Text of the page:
The site I made, self-host, and maintain for my friend … https://timeouttherapy.co.uk.
PRTG and Pingdom et al are great for monitoring and provide feedback for cache tweaking etc. … but have confused me a little.
I’ve been updating timeouttherapy in the last 2-months or so, as well as physical/configuration set-up of my (new) network (mail & web servers, reverse proxy, real-time monitoring & alerts, and, quite advanced-deployment-of pfSense etc.), hMailServer backup scripts, updates to this website and the plug-in I’m developing particularly.
https://timeouttherapy.co.uk is served from my IIS webserver (running on Window’s 10 so request queuing is limited being a desktop rather than server OS, but good enough for small sites – especially when using image CDN’s too etc. and server-farm ARR caching in my DMZ-placed IIS reverse proxy: eventually I’ll add another machine to make it a proper farm, and, put in another IIS reverse proxy and leverage NLB on the pfSense box – at least for the purposes of a fail-over pool). NB: I use SSL termination (and effectively management of Let’s Encrypt certificates) on the IIS Reverse Proxy/to-be-proxies … but also then use my own PKI internally. My vlans only permit SSL to be passed. (The Reverse Proxies also redirect non-HTTPS to HTTPS etc.).
Over-all I’m pleased with my progress and network response & stability. However, I’m still seeing occasional unexplained outages I need to investigate when I have time.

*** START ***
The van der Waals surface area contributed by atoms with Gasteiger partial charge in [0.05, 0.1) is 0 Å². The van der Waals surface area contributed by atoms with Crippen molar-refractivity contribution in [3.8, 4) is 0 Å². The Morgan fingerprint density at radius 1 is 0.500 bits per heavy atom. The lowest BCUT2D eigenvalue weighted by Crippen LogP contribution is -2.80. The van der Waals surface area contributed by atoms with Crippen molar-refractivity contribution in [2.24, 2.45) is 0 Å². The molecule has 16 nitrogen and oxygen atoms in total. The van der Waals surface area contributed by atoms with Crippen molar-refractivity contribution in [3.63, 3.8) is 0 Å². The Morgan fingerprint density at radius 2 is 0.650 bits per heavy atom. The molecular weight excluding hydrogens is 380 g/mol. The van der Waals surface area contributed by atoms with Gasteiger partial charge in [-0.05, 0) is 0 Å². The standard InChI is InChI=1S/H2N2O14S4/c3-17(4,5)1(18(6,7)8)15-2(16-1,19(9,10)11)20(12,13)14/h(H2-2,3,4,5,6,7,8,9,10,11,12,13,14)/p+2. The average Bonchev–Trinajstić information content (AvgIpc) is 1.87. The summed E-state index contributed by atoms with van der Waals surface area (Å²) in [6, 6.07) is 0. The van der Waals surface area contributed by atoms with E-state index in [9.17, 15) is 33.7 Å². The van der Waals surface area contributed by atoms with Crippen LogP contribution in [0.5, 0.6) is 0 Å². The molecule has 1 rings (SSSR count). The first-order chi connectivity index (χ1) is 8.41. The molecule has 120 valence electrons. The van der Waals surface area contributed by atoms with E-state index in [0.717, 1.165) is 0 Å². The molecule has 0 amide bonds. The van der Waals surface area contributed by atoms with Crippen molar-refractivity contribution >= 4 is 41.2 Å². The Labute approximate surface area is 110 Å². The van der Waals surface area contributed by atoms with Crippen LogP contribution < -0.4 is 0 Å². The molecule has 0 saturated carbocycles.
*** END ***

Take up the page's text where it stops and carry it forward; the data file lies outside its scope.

It’s most perplexing. Pingdom records 15-minute outages, but the reality according to PRTG that I host internally to monitor my servers and infrastructure, is that the outage times are just a couple of minutes:
The little down-times are mostly due to my deleting the caches as I don’t have a staging server set-up yet (pending moving some other sites after which I’ll simply “clone” and adjust my “production” [VM] server). The PRTG monitoring is set-up to test the HTTP/S response via my IIS reverse proxy (internally I use split-DNS but monitor the websites via the reverse-proxy). Note … no downtime recorded at all since 27th May. No sign of a 15-minute outage on the 29th May.
The above image shows when I started monitoring with PRTG. There is still much to be done … the most sophisticated sensor configuration / set-up I have is the Imap round-trip for my email server. I’ve yet to set-up SNMP, but meanwhile use http/s monitoring and ICMP pings that I carefully permit across my outbound-blocked vlans based on source/destination and monitored with Snort (IPS/IDS). I also want to make my own sensors (just looking for a return value from a script) to check the results of some of my back-up scripts.
Testing allowed me to work on getting my server/site response time down, and focus on the biggest/easiest wins. There was an issue with sending vlans over my homeplug connection … that concentration of downtime was due to some issue with the homeplug and requires further investigation.
I’ve checked Snort for anything that might explain it … “alerts” etc. (blocking is set for longer than 15-mins and nothing suspicious there either).
I’ve not noticed any corresponding loss of internet connectivity (using PRTG) … for example, my phone connects to https://x.xarta.co.uk where I expose via reverse proxy PRTG monitor services, plus PRTG probes continually check SAAS APIs e.g. Google, Bing, YouTube etc. and even notify me if their average response times change … no obvious answers).
Anyway. Pingdom gives me a decent time, testing from Stockholm. This isn’t a cold-cache test, and I serve the big images (deferred) (if the DOM ready time is quick enough, and after page-load at lower res) from Cloudinary which itself caches for the local servers where the request comes in.
When developing the site, I use Chrome for device screen sizes, and with throttling … letting me know when not to download bigger images.
TODO (THIS-POST): alt-text / description / links etc. for images – and preload/defer etc. where possible. Add post with screenshots of timeouttherapy.co.uk pages at different screen sizes to demonstrate responsive work.